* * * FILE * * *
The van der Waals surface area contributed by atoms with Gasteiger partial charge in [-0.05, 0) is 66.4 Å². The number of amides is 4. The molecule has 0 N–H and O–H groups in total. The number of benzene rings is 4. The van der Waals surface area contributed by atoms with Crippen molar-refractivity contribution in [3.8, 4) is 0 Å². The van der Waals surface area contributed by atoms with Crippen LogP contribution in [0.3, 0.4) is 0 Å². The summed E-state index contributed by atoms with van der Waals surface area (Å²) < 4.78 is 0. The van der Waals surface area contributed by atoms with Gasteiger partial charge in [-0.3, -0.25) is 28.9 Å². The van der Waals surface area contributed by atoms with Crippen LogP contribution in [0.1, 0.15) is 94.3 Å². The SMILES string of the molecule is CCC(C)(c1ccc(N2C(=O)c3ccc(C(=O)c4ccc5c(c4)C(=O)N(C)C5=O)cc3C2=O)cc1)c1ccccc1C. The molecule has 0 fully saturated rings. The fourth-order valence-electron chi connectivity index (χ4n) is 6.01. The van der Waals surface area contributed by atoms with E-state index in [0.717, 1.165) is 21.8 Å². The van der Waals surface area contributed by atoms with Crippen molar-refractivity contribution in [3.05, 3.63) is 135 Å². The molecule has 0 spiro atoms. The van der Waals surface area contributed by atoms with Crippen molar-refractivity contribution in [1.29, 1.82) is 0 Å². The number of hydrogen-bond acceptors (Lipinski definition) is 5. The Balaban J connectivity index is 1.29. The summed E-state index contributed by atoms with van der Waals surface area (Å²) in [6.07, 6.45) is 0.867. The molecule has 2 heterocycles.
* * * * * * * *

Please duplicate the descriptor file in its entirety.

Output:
The van der Waals surface area contributed by atoms with Gasteiger partial charge in [-0.05, 0) is 66.4 Å². The number of amides is 4. The molecule has 0 N–H and O–H groups in total. The number of benzene rings is 4. The van der Waals surface area contributed by atoms with Crippen molar-refractivity contribution in [3.8, 4) is 0 Å². The van der Waals surface area contributed by atoms with Crippen LogP contribution in [0.3, 0.4) is 0 Å². The summed E-state index contributed by atoms with van der Waals surface area (Å²) < 4.78 is 0. The van der Waals surface area contributed by atoms with Gasteiger partial charge in [-0.3, -0.25) is 28.9 Å². The van der Waals surface area contributed by atoms with Crippen LogP contribution in [0.1, 0.15) is 94.3 Å². The SMILES string of the molecule is CCC(C)(c1ccc(N2C(=O)c3ccc(C(=O)c4ccc5c(c4)C(=O)N(C)C5=O)cc3C2=O)cc1)c1ccccc1C. The molecule has 0 fully saturated rings. The fourth-order valence-electron chi connectivity index (χ4n) is 6.01. The van der Waals surface area contributed by atoms with E-state index in [0.717, 1.165) is 21.8 Å². The van der Waals surface area contributed by atoms with Crippen molar-refractivity contribution in [3.05, 3.63) is 135 Å². The molecule has 0 spiro atoms. The van der Waals surface area contributed by atoms with Crippen molar-refractivity contribution in [1.29, 1.82) is 0 Å². The number of hydrogen-bond acceptors (Lipinski definition) is 5. The Balaban J connectivity index is 1.29. The summed E-state index contributed by atoms with van der Waals surface area (Å²) in [6.07, 6.45) is 0.867. The molecule has 2 heterocycles.